Is President Trump Embracing the Wrong Evangelicals?
PRRI’s most recent data shows that between March and April, President Donald Trump saw an 11-point drop in favorability (77% to 66%) among white evangelical Protestants. White mainline Protestants dropped even further, from 62% to 44%. In The Independent, Patrick Geddis looks at Trump’s embrace of the “prosperity gospel” sect of the evangelical movement, and where that might be an issue. “Given Trump’s reliance on the evangelical vote, it seems strange that he would pivot towards leaders who hold a controversial place within that movement,” Geddis writes. Geddis warns that further embrace of this group could alienate some of his evangelical supporters, costing Trump key votes in November.
Churches Reopen Across the U.S.
The majority of Americans (77%) express opposition to a religious exemption for local stay-at-home orders. Four in ten (40%) strongly oppose these policies, which have appeared across the United States. In recent days, some states have relaxed their stay-at-home orders allowing for religious institutions to welcome guests. In Delaware, gatherings must be capped at 30% of a building’s fire code capacity. At one church in Fredericksburg, Virginia, reservations are now required to attend mass, with the number of congregants limited. “It looks like no church you’ve ever been,” said Father John Mosimann tells DCist. “We divided the gym with a little bit of yellow caution tape into little cells, as I’m calling them — not in a prison sense, but in the monastic sense — that this is your little home.”
How Must Journalists Cover ‘Obamagate’ Conspiracy Theory
In 2018, PRRI data revealed that 64% of Americans thought the media was pushing people apart. In Vox, Sean Illing looks at how members of the media have covered President Trump — specifically his recent claim of an “Obamagate” scandal — without succumbing to misinformation, falsehoods, and spectacle. “Watching the media pounce on this story like greyhounds chasing mechanical rabbits has been painful, but also deeply familiar. It’s a pattern we’ve seen unfold countless times. The president unleashes a tweetstorm, millions of people retweet it, right-wing media boosts the signal, and then mainstream media outlets cover it, often breathlessly,” he writes. According to Illing, “the old model of journalism — often called ‘the view from nowhere’ approach — has been hacked, and [journalists] simply haven’t adapted to it.”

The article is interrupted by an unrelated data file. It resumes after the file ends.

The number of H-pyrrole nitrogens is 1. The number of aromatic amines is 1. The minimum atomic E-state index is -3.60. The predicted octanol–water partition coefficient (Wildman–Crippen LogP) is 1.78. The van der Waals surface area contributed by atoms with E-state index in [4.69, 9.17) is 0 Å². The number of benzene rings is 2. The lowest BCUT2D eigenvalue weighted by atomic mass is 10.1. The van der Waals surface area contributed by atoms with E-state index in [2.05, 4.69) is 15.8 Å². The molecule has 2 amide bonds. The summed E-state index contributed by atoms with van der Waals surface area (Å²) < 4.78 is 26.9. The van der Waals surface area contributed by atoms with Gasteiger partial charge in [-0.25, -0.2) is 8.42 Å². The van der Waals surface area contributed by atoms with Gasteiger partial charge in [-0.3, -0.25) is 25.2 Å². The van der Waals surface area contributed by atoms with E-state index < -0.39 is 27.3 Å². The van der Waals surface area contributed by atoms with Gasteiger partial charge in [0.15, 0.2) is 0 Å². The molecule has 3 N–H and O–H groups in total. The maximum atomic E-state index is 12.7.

Another Presidential Tradition May Be Put on Pause
Nearly three in four Americans (73%) say that they wish President Trump’s speech and behavior was more in line with his predecessors. According to recent reports, another White House tradition in which the president honors his predecessor won’t happen under President Trump. During a sitting president’s first term in office, the previous president is welcomed into the White House for the unveiling of a presidential portrait. NBC News reports that the historic affair between President Trump and former President Barack Obama will not occur, amid tensions between the two men. When asked in 2019, Republicans expressed that they were much less likely (46%) than Democrats (88%) to say they wish President Trump acted more like his predecessors.
Americans Return to Phone Calls During Coronavirus Pandemic
According to CNN, the coronavirus pandemic has brought about a spike in telephone calls. AT&T reports that from mid-March to early May, calls were up 44% above normal trends. Verizon has reported a similar rise in telephone calls in March. As more people spend time away from loved ones, they appear to be returning to their phones to connect. “The rise in phone calls also creates potential for people to emerge from the pandemic with a greater appreciation of their relationships, she added. It remains to be seen whether phone calls will remain as widespread after life regains some semblance of normalcy — telecom companies are already reporting some declines in voice calls since the pandemic’s peak,” reports Harmeet Kaur.